But if you’ve read the book, you know that some of the action takes place in the yard.
The farm features many Old World elements. One change, however, is evident in the layout of the outbuildings. In Pomerania, the buildings would likely have formed a closed square. In Wisconsin, where available land was still plentiful, farmers kept the square formation but often spread the buildings out. (Another outbuilding would have formed the 4th side of the square.)
In the map of Old World Wisconsin’s German area below, the Schulz Farm is on the left. The farm at center bottom is the Koepsell Farm. It’s also Pomeranian-style, and shows a complete courtyard arrangement.
The building below is the Koepsel Stable (not to be confused with OWW’s Koepsell Farm. Farms exhibited at the site are named for the family that lived in the house; usually outbuildings came from different families). It was built in the Town of Lebanon, Dodge County, c. 1855.
Like the house, it is half-timbered. It features an exterior stairway and 2nd story exterior walkway. In the Old Country, when the courtyard was enclosed, animals kept there could take shelter from sun or rain beneath the overhang.
Notice the darker mortar on the 2nd story? That’s actually the original mud and straw mixture from the 1850s. The lighter color is mortar replaced at the time the building was moved to the site.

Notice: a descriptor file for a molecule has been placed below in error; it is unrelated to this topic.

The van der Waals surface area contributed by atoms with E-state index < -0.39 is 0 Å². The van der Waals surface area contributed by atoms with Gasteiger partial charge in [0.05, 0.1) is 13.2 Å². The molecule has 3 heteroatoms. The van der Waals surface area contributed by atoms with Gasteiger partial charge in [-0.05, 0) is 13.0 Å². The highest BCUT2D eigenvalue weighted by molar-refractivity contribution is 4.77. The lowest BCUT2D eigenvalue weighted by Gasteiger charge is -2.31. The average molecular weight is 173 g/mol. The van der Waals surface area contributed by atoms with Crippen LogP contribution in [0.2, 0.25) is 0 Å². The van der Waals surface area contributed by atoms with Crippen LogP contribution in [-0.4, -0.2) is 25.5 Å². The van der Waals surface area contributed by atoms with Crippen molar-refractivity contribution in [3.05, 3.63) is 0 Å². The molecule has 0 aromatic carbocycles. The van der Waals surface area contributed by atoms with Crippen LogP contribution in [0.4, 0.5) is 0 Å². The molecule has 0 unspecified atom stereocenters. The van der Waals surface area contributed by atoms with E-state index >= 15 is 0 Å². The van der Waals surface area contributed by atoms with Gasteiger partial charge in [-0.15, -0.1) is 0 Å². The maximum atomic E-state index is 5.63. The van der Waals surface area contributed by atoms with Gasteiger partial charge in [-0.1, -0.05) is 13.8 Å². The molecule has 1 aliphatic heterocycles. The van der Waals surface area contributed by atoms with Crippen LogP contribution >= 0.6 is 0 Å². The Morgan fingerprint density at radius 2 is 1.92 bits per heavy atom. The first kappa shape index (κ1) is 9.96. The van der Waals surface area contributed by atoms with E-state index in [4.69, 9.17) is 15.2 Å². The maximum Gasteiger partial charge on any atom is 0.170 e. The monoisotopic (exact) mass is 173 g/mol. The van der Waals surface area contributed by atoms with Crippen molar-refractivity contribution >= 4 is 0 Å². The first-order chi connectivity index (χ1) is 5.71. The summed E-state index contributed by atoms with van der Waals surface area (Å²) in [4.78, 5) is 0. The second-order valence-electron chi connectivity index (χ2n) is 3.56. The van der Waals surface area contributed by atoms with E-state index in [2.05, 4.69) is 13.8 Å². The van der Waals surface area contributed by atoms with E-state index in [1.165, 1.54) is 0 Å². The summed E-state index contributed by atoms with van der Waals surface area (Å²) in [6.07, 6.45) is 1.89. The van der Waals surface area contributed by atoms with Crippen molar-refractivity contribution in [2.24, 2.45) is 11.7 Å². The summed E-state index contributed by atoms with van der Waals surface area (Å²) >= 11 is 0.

The other impressive structure on the Schulz Farm is the Grube Barn, from the Town of Emmet, Dodge County, c. 1855. Architectural historians consider this a transitional structure because it was built with a half-timbered frame, then covered with siding.
This is a grain barn, reflecting the period when wheat was Wisconsin’s cash crop. It has a central drive-through (the big center doors are closed in the photo). The two side areas were used for grain storage.
Both of the outbuildings on the Schulz Farm have thatched roofs. The traditional thatch was rye straw, which has a waxy coating. German farmers grew rye for their own needs, and saved the straw for thatching or basket-making.
In this interior shot you can see the barn’s half-timbered frame, and the underside of the thatched roof.
After harvest, men used the central floor of such grain barns for threshing.
Here, a farmer uses a flail to beat kernels of grain from the stalks spread on the floor. Some men also led horses or oxen over the grain to trample kernels free.
I hope this gives you a better understanding of one of the fascinating farms at Old World Wisconsin!
Special thanks to my talented friend Loyd Heath for permission to use his photographs. See more of his work HERE.